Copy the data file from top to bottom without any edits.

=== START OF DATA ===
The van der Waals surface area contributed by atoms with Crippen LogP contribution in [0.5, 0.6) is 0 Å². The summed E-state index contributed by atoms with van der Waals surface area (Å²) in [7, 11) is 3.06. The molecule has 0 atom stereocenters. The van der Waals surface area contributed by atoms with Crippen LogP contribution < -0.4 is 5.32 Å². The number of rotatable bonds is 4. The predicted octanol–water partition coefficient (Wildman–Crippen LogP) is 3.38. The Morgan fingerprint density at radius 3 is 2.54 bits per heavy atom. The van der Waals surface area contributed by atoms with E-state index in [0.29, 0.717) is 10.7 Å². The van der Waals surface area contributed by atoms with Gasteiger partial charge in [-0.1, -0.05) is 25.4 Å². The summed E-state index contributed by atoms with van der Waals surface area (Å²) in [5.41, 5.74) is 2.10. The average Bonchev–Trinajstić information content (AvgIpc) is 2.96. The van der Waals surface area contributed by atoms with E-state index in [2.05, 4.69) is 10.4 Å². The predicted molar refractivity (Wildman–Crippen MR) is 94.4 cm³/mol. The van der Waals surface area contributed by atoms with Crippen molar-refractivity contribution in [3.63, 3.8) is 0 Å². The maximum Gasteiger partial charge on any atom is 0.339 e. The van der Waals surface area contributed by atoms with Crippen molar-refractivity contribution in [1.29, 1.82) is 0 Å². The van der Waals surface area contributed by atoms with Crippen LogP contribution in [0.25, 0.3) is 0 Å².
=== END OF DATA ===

The van der Waals surface area contributed by atoms with Crippen LogP contribution in [0.5, 0.6) is 0 Å². The summed E-state index contributed by atoms with van der Waals surface area (Å²) in [7, 11) is 3.06. The molecule has 0 atom stereocenters. The van der Waals surface area contributed by atoms with Crippen LogP contribution < -0.4 is 5.32 Å². The number of rotatable bonds is 4. The predicted octanol–water partition coefficient (Wildman–Crippen LogP) is 3.38. The Morgan fingerprint density at radius 3 is 2.54 bits per heavy atom. The van der Waals surface area contributed by atoms with E-state index in [0.29, 0.717) is 10.7 Å². The van der Waals surface area contributed by atoms with Gasteiger partial charge in [-0.1, -0.05) is 25.4 Å². The summed E-state index contributed by atoms with van der Waals surface area (Å²) in [5.41, 5.74) is 2.10. The average Bonchev–Trinajstić information content (AvgIpc) is 2.96. The van der Waals surface area contributed by atoms with E-state index in [2.05, 4.69) is 10.4 Å². The predicted molar refractivity (Wildman–Crippen MR) is 94.4 cm³/mol. The van der Waals surface area contributed by atoms with Crippen molar-refractivity contribution in [3.63, 3.8) is 0 Å². The maximum Gasteiger partial charge on any atom is 0.339 e. The van der Waals surface area contributed by atoms with Crippen molar-refractivity contribution in [1.29, 1.82) is 0 Å². The van der Waals surface area contributed by atoms with Crippen LogP contribution in [0.25, 0.3) is 0 Å².